As of June 13, 2019 private corporations incorporated under the Canada Business Corporations Act (“CBCA”) will be required to keep track of individual shareholders with “significant control.” The new requirement applies only to private corporations incorporated under the CBCA*, expands the record keeping obligations well beyond the current regime which only requires a CBCA corporation’s minute book to record information of registered shareholders. The new legislation requires certain information of shareholders, whether registered or beneficial, who have significant control, directly or indirectly, to be kept by the corporation.
The new record keeping obligations will apply to shareholders who have significant control. A shareholder will have significant control over a corporation if he or she owns, control or directs, whether directly or indirectly, an amount of shares:
carrying greater than or equal to 25% of the voting rights attached to the corporation’s outstanding voting shares; or
constituting greater than or equal to 25% of the fair market value of the corporation’s outstanding shares.
The new legislation is aimed at greater transparency in the business world and compliance with tax laws in Canada. The new legislation will require tracking information of individuals having significant control through a holding company be tracked. Individuals who act in concert with others in respect of shares to reach the significant control thresholds outlined above will be subject to the requirement. Significant control will also be deemed to exist in situations where a shareholder has the right to nominate a majority of the board of directors.
New Share Register Requirements
A private CBCA corporation will be required to record the following information about its shareholders with significant control:
Name, address and birthdate;
Jurisdiction for tax purposes;
Date when significant control was acquired, and the date when it ceased (if applicable); and
Description of how the individual has significant control.
The new legislation requires that corporations update its share registers once a year and provide information on the steps undertaken to ensure information is accurate and up to date. A corporation needs to record any change within 15 days of becoming aware of new information regarding shareholders with significant control. Shareholders must provide any information requested of them in order to comply with the record keeping obligations and reply as soon as possible.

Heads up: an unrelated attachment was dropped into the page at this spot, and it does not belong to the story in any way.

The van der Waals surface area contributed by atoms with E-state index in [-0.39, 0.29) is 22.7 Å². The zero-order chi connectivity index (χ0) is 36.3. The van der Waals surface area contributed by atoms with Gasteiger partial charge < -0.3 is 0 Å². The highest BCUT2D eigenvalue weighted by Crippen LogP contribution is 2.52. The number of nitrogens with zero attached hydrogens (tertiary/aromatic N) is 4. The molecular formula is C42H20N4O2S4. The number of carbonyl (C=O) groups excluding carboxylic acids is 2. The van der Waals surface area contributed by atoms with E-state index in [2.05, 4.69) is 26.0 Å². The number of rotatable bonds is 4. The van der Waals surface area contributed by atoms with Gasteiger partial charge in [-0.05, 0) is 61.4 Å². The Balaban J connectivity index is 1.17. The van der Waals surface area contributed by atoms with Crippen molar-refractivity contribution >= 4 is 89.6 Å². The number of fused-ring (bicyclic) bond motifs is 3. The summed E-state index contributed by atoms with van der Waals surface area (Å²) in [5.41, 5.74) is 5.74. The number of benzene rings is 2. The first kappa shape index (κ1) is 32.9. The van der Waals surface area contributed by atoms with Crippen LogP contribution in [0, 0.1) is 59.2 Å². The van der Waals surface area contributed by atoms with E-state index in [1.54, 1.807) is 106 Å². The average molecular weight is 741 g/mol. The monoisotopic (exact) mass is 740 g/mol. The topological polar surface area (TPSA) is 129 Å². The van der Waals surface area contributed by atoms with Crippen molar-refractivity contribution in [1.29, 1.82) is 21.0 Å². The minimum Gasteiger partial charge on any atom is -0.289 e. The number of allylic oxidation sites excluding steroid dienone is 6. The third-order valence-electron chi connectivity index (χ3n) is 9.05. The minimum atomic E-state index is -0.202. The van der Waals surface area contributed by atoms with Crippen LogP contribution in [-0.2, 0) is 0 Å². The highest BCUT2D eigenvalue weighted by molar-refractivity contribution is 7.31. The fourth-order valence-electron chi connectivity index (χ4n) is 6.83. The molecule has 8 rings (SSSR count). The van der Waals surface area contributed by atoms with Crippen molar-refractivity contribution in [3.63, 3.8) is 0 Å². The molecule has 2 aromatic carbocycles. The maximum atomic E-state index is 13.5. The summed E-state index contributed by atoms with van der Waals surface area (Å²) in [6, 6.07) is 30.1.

There is no requirement for CBCA corporations to disclose the significant control register to the public. However, corporations must disclose the new register upon the request of Corporations Canada or shareholders or creditors of the corporation. In order to obtain the register these parties must submit an affidavit and a statement that the information will not be used for matters unrelated to the affairs of the corporation.
Penalties for Non-Compliance
Notably, there are significant penalties for not complying with the new record keeping requirements pertaining to shareholders with significant control. Any knowing authorization, permission or acquiescence in a contravention of the duties set out above by a director, officer or shareholder, would constitute an offence, and could result in a fine of up to $200,000, up to six months of jail time, or both.
Private companies incorporated under the CBCA need to take steps immediately to ensure they are in compliance with the new record keeping obligations when they come into force on June 13, 2019. If you are a shareholder, officer, or director of a CBCA corporation and you believe that the minute book is not up to date you should speak to someone immediately. While the new record keeping requirements only apply to private CBCA corporations, it is widely expected that the same requirements will be applicable to corporations incorporated provincially across Canada in the not too distant future.
* Does not apply to distributing corporations. Does not apply to CBCA corporations that are listed on a stock exchange designated under the Income Tax Act.
About the author: Adam Holmberg
Adam Holmberg’s practice encompasses a broad range of business practice including the purchase and sale of businesses, corporate and commercial lending, private equity transactions, business reorganizations, employment issues related to the operation of a business, succession planning, and estate administration.
Adam has an extensive business and finance background which allows him to better understand the often complex problems facing clients in order to better provide legal solutions.